The First World War

Manner of wear of the Automobile Corps Dagger

The suspension of Automobile Corps daggers was generally in the accepted manner for both civilian and military edged weapons of the period. The 1906 Hirschfanger as pictured in this article was worn from a belt loop on the left side with a leather hanger connected to the double suspension rings of the scabbard which resulted in horizontal wear of the weapon. This weapon was rather large and somewhat uncomfortable to wear for extended periods of time.

The later 45 cm. length daggers continued to be worn on the left side in three different man­ners.  These daggers were all private purchase items so the preferred manner of wear was determined by the selection of the upper scabbard fitting.  Those daggers selected with a frog stud only were worn in two ways.  As prescribed by regulations the dag­ger may be worn through the dagger slit at the top of the pocket flap on the left side of the uniform. When worn in this manner only the crossguard and hilt of the weapon were visible other than a portion of the lower scabbard fitting which may hang below the tunic. The actual weight of the weapon was supported by a shoulder strap worn across the chest under the uniform.  The second method of wear was with an external brown leather frog suspended from a belt loop, bayonet style. The frog which was worn on the field belt was constructed with a V shaped slot for hooking the frog stud. The depth of this slot ensured a proper hanging angle for the dagger.  This manner of wear resulted in the entire dagger being seen which was favored by many members.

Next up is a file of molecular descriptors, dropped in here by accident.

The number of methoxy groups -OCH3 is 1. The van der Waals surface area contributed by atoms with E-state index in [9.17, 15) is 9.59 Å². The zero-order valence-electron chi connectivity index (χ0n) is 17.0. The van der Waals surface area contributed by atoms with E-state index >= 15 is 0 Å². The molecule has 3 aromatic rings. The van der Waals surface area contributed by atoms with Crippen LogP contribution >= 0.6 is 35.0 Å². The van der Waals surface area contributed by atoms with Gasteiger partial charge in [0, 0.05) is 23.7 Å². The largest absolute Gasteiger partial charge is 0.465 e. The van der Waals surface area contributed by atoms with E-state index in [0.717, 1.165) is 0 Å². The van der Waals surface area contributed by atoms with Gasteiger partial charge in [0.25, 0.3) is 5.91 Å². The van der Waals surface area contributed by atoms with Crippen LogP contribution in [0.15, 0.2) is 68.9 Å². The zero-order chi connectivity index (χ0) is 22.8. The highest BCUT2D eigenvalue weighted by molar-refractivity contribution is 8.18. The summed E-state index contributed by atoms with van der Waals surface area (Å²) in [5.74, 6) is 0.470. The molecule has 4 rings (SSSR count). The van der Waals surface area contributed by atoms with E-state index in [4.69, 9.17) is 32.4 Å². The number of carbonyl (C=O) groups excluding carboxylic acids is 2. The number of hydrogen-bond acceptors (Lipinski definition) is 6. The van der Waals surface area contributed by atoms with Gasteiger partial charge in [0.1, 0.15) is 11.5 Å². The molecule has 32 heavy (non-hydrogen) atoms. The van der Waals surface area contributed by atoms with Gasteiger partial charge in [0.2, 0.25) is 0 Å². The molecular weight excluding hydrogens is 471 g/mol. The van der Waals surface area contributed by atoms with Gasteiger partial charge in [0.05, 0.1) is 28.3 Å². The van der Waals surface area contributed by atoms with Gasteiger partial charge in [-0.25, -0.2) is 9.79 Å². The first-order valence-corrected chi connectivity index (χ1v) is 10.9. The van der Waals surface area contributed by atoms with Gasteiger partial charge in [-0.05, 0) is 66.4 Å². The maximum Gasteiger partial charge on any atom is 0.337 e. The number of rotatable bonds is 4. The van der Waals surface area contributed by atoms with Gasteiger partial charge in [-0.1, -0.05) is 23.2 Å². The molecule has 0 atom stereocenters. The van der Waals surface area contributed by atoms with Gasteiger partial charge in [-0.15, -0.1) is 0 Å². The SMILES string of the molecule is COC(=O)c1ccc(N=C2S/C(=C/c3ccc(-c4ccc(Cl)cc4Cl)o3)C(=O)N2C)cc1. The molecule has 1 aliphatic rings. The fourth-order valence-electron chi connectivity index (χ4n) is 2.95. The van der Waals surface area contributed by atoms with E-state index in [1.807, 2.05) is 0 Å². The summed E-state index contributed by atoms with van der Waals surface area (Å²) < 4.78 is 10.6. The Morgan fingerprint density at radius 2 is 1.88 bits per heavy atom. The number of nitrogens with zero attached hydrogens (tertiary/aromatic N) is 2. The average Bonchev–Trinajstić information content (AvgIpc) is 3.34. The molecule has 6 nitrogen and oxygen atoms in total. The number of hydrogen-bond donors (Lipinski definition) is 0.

Other members selected the optional upper scabbard fitting which contained both the lug and a hanger ring for horizontal wear. This gave the member all of the suspension options. When the dagger was worn horizontally it was suspended from a leather hanger. The hanger had a “D” ring which was snapped to the belt loop. The bottom of the hanger had a snap hanger fitting which attached to the dagger suspension ring. The suspension sling contained an elongated, rounded nickel silver buckle located in the lower third which allowed for minor adjustment of dagger wear.  These hangers are extremely rare and seldom seen.  It is entirely possible that some hangers were issued with regaining hooks.  Still other hangers may have been issued without the lower snap fitting, in this case the buckle had to be undone to allow the punched leather end to slip through the suspension ring and be buckled. 


The German Imperial Automobile Corps and its daggers - By Vic Diehl and H.Hampe